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Solar Eclipse Viewing Safety

How to Safely View the April 8, 2024,
TOTAL SOLAR ECLIPSE

A solar eclipse occurs when the Moon blocks any part of the Sun. On Monday, April 8, 2024,
a solar eclipse will be visible in North and Central America, as well as parts of Europe and South America.
All 50 U.S. states (excluding most of Alaska) will have a chance to see at least a partial solar eclipse.
In a narrow track across Mexico, the U.S. from Texas to Maine, and Canada from Ontario to Newfoundland,
the Moon will completely cover the Sun’s bright face, producing a spectacular total solar eclipse.

Protect Your Eyes

  • Looking directly at the Sun without proper eye protection is unsafe EXCEPT during the brief total eclipse phase (“totality”). This happens ONLY within the narrow path of totality. At all other times, it is safe to look directly at the Sun ONLY through specialpurpose solar filters, such as “eclipse glasses,” that comply with the transmittance requirements of the ISO 12312-2 international standard. Ordinary sunglasses, even very dark ones, are not safe for looking at the Sun.

  • If you are inside the path of totality on April 8, 2024, remove your solar filter ONLY when the Moon completely covers the Sun’s bright face. As soon as the Sun begins to reappear, replace your solar filter to look at the remaining partial phases.

  • Outside the path of totality, there is NO TIME when it is safe to look directly at the Sun without using a solar filter that complies with the transmittance requirements of the ISO 12312-2 international standard.

Instructions for the Safe Use of Solar Filters and Viewers

  • Always inspect your solar filter before use; if scratched, punctured, torn, or otherwise damaged, discard it. Read and follow any instructions printed on or packaged with the filter.

  • Always supervise children using solar filters.

  • If you normally wear eyeglasses, keep them on. Put your eclipse glasses on over them or hold your handheld viewer in front of them.

  • Stand still and cover your eyes with your eclipse glasses or solar viewer before looking at the bright Sun. After looking at the Sun, turn away and remove your filter – do not remove it while looking at the Sun.

  • Do not look at the uneclipsed or partially eclipsed Sun through an unfiltered camera, telescope, binoculars, or other optical device. Do not do so even while wearing eclipse glasses or using a handheld solar viewer in front of your eyes – the concentrated solar rays could damage the filter and enter your eyes, causing serious injury.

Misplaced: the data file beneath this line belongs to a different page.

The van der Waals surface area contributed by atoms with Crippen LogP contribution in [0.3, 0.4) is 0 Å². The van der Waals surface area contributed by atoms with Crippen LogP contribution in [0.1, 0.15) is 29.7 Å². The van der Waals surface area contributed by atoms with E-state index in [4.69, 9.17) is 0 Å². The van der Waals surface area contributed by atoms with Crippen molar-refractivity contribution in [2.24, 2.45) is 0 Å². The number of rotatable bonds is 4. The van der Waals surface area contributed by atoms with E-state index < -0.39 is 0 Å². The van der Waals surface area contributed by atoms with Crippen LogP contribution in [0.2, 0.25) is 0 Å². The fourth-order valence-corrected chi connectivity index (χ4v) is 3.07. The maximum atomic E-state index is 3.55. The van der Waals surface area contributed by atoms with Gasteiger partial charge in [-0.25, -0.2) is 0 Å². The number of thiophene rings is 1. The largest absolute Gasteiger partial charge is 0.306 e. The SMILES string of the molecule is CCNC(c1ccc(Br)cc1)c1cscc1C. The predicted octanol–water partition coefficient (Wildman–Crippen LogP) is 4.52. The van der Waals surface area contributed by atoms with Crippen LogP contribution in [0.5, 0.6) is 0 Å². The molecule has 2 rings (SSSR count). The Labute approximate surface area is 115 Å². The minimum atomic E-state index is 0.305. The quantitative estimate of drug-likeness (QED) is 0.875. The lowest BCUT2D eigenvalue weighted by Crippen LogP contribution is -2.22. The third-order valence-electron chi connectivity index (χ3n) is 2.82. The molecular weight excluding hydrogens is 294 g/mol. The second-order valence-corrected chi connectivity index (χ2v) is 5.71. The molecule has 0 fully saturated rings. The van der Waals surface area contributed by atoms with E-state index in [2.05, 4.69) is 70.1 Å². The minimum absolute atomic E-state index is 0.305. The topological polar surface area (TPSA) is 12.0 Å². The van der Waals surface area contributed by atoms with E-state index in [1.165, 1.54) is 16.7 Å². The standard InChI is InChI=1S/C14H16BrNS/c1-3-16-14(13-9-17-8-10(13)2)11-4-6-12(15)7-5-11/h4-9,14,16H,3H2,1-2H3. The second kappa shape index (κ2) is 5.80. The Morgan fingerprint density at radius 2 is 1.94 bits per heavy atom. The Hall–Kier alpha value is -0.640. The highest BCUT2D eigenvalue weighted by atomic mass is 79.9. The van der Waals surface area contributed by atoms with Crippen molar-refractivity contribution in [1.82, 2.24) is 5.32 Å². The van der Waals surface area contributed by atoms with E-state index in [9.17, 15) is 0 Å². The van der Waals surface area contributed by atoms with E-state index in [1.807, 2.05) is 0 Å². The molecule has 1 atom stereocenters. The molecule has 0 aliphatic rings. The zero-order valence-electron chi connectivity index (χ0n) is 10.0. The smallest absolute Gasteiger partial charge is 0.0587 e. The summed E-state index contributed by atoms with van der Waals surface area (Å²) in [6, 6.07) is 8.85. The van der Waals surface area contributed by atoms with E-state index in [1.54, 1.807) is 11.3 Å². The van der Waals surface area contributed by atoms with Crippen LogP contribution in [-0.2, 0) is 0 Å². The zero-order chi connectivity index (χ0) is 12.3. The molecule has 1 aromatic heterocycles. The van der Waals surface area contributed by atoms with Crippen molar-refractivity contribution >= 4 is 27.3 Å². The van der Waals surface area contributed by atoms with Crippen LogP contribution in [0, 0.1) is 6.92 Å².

• Solar filters must be securely attached to the front of any telescope, binoculars, or camera lens. Seek expert advice from an astronomer before using a solar filter with a camera, telescope, binoculars, or any other optical device.

What If You Don’t Have a Safe Solar Filter or Viewer?

Another method for safe viewing of the partially eclipsed Sun is indirectly via pinhole projection. For example, with your back to the Sun, cross the outstretched, slightly open fingers of one hand over the outstretched, slightly open fingers of the other, creating a waffle pattern. In your hands’ shadow on the ground, the spaces between your fingers will show the Sun as crescents.

A solar eclipse is one of nature’s grandest spectacles. By following these simple rules, you can safely enjoy the view and be rewarded with memories to last a lifetime. For more information about eye safety and the eclipse, visit https://eclipse.aas.org/eye-safety.

This safety information has been endorsed by the American Astronomical Society, the National Aeronautics and Space Administration, the National Oceanic and Atmospheric Administration, the U.S. National Science Foundation, the American Academy of Ophthalmology, the American Academy of Optometry, and the American Medical Association.

This document can be downloaded HERE.

There are many sites that sell eclipse glasses. However, you need to make sure your pair meet the requirements for ISO 12312-2:2015 certification.

A list of approved suppliers can be found at the American Astronomical Society.

Do NOT use eclipse glasses or handheld viewers with camera, binoclulars, or telescopes. Those require specially designed filters that fit the piece of equipment being used. 

More information on protecting your eyes during the Solar Eclipse can be found at Prevent Blindness Ohio.

How to Create a Pinhole Projector

You can view the solar eclipse via an indirect method, which does not involve looking directly at the sun.
Take a piece of cardboard (paper, index cards, or similar materials will work too) and punch a 1/4" or smaller hole through the center of the cardboard.
With the sun directly behind you, you can safely view the projected image on the ground or on another piece of paper. 

You can also use a colander as a pinhole projector.

Note: Do NOT look at the Sun through a pinhole projector!

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